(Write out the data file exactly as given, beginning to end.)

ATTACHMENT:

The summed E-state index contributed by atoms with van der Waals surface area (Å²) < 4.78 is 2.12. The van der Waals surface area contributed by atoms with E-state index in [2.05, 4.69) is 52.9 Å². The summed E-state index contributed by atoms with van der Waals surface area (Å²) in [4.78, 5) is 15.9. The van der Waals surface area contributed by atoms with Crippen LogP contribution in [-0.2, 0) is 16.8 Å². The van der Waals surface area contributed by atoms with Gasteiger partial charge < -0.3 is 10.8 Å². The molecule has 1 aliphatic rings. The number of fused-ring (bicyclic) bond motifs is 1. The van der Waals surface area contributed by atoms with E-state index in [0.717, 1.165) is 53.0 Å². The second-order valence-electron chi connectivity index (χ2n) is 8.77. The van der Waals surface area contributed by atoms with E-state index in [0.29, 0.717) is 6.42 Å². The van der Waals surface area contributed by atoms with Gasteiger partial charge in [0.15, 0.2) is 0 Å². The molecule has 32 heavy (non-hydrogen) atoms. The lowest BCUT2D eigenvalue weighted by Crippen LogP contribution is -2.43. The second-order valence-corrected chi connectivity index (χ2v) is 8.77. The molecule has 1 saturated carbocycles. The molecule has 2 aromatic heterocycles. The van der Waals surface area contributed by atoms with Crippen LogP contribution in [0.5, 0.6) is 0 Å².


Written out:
The summed E-state index contributed by atoms with van der Waals surface area (Å²) < 4.78 is 2.12. The van der Waals surface area contributed by atoms with E-state index in [2.05, 4.69) is 52.9 Å². The summed E-state index contributed by atoms with van der Waals surface area (Å²) in [4.78, 5) is 15.9. The van der Waals surface area contributed by atoms with Crippen LogP contribution in [-0.2, 0) is 16.8 Å². The van der Waals surface area contributed by atoms with Gasteiger partial charge < -0.3 is 10.8 Å². The molecule has 1 aliphatic rings. The number of fused-ring (bicyclic) bond motifs is 1. The van der Waals surface area contributed by atoms with E-state index in [0.717, 1.165) is 53.0 Å². The second-order valence-electron chi connectivity index (χ2n) is 8.77. The van der Waals surface area contributed by atoms with E-state index in [0.29, 0.717) is 6.42 Å². The van der Waals surface area contributed by atoms with Gasteiger partial charge in [0.15, 0.2) is 0 Å². The molecule has 32 heavy (non-hydrogen) atoms. The lowest BCUT2D eigenvalue weighted by Crippen LogP contribution is -2.43. The second-order valence-corrected chi connectivity index (χ2v) is 8.77. The molecule has 1 saturated carbocycles. The molecule has 2 aromatic heterocycles. The van der Waals surface area contributed by atoms with Crippen LogP contribution in [0.5, 0.6) is 0 Å².